Internally at FIE LLC I created a build system, to keep my shared assets under control. I’ve been using it for about a year.
Once I encountered the need to publish open source unity packages, I decided to open source the build system, simply to keep my development clean.
You can find it on GitHub, here.
Currently, my build system is based on uTomate, which can be found for purchase in the Unity Asset Store. In the future, I may remove that dependency. We’ll see.
The idea is rather simple.
You run the configure script, and the build system will reach out and configure itself for the current operating system and environment. If you move to a different computer, or check it out to a new system, re-run the configuration before using the build system.
Once your build system is configured, you can then expect everything else to work.
An artifact is a thing you are making and building. It has a name, a type, and a version. The name is up to you. For now, I only support unitypackages as artifacts. But there is an option for building a player. Versions should be in dot format. major.minor.build. e.g. 1.0.1
Ideally, once you do a proper release, you would increment the build to indicate what version you are now working on.
Individual artifacts within the project typically provide a make script and an export script.
The make step, is reserved for doing processing and making things inside the editor. A make script might include baking lighting. You might create a complex make script that takes parameters. Or, you might create multiple make scripts. For example: make_fast_game and make_release_game. By default, the make script is usually empty. But you can put whatever uTomate supports in there.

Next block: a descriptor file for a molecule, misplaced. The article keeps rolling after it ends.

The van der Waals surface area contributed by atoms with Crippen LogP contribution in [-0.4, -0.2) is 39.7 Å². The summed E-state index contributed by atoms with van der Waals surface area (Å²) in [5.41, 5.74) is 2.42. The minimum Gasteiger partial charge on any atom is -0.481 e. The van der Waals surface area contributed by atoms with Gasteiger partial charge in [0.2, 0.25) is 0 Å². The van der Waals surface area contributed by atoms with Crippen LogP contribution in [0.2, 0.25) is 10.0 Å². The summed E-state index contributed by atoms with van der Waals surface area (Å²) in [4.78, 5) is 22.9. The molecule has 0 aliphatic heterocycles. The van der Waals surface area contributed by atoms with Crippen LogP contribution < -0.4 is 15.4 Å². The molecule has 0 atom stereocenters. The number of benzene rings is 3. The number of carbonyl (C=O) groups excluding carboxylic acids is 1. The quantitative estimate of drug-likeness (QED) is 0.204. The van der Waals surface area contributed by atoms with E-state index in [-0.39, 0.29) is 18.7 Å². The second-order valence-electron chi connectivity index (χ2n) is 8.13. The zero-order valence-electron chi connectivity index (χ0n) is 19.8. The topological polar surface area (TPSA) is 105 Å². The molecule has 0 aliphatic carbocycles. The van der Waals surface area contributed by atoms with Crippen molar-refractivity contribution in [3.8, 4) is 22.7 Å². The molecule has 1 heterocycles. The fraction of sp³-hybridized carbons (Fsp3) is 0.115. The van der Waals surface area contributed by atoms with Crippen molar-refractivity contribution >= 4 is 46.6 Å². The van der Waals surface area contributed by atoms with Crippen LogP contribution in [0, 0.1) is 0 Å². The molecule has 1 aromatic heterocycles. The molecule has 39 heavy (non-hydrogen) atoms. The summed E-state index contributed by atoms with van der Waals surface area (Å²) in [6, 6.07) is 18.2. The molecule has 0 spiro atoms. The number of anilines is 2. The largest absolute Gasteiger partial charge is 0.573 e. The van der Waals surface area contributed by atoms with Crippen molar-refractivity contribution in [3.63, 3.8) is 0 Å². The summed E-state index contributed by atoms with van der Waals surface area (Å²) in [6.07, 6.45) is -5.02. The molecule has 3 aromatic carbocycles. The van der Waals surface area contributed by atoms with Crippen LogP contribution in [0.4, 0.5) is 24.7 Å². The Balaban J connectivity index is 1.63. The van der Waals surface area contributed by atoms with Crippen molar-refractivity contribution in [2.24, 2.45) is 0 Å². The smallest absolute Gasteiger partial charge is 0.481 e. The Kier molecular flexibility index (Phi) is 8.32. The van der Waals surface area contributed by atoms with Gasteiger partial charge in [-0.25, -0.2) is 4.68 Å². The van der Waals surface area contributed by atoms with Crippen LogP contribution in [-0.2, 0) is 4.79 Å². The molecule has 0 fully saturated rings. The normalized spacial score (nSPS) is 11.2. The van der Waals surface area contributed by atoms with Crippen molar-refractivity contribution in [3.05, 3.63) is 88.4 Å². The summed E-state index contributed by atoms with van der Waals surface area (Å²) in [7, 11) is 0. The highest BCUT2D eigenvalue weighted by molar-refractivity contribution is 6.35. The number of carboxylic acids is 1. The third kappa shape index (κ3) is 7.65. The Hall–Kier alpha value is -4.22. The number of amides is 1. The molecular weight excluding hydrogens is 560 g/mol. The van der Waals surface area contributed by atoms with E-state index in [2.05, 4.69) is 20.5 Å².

The export script will export the artifact from unity. In the case of a unitypackage artifact, you can expect it to be put in your user’s unity_packages directory to be used by you on other projects. It keeps a simple naming and organization standard and keeps versions straight.
I actually mirror my unity_packages directory between my workstations with SyncThing. That allows me to keep a library of my own published packages for myself, in the (peer to peer) cloud. In your shared environment, you might make that a network share. Or a subversion repository. Or whatever you want to do, to distribute versioned packages to your teams.
The build system is currently incomplete. It provides commands and data to manage unitypackage dependencies and automatic updating of those dependencies. However, most of this is not implemented.
The easiest way to create a new unitypackage to be managed by the system is to first import uTomate and the build_system. Then, copy the “build” directory from the build_system into your own package directory.
Then, go through it and customize each item.
Start with the artifact. Set your name and first version. Such as 0.0.1.
Then, rename the export_build_system plan to export_[yourpackage].
Then, rename the make_build_system plan to make_[yourpackage].
In the actions directory, rename the export_build_system_package action to export_[yourpackage]_package, and edit the function in the Output File Name to use the name of your artifact rather than “build_system”. The system uses this to look up the right artifact. So make sure it matches the name in your artifact. Also, change the includes to point to your own asset package directory(s) rather than the build_system.
Last, test it out. If you got it right, then running the make_[yourpackage] plan, followed by the export_[yourpackage] plan should result in a nicely named package in your user directory. If you import it into a new Unity project, it should all be there.
If you like, you can exclude the build directory to make sure your exported packages don’t depend on the build_system or uTomate. Or, if you plan to use the build_system everywhere, you can leave the build directories in.
Contributions to this open source project are welcome. But if you’re going to do something big, you should probably contact me about it.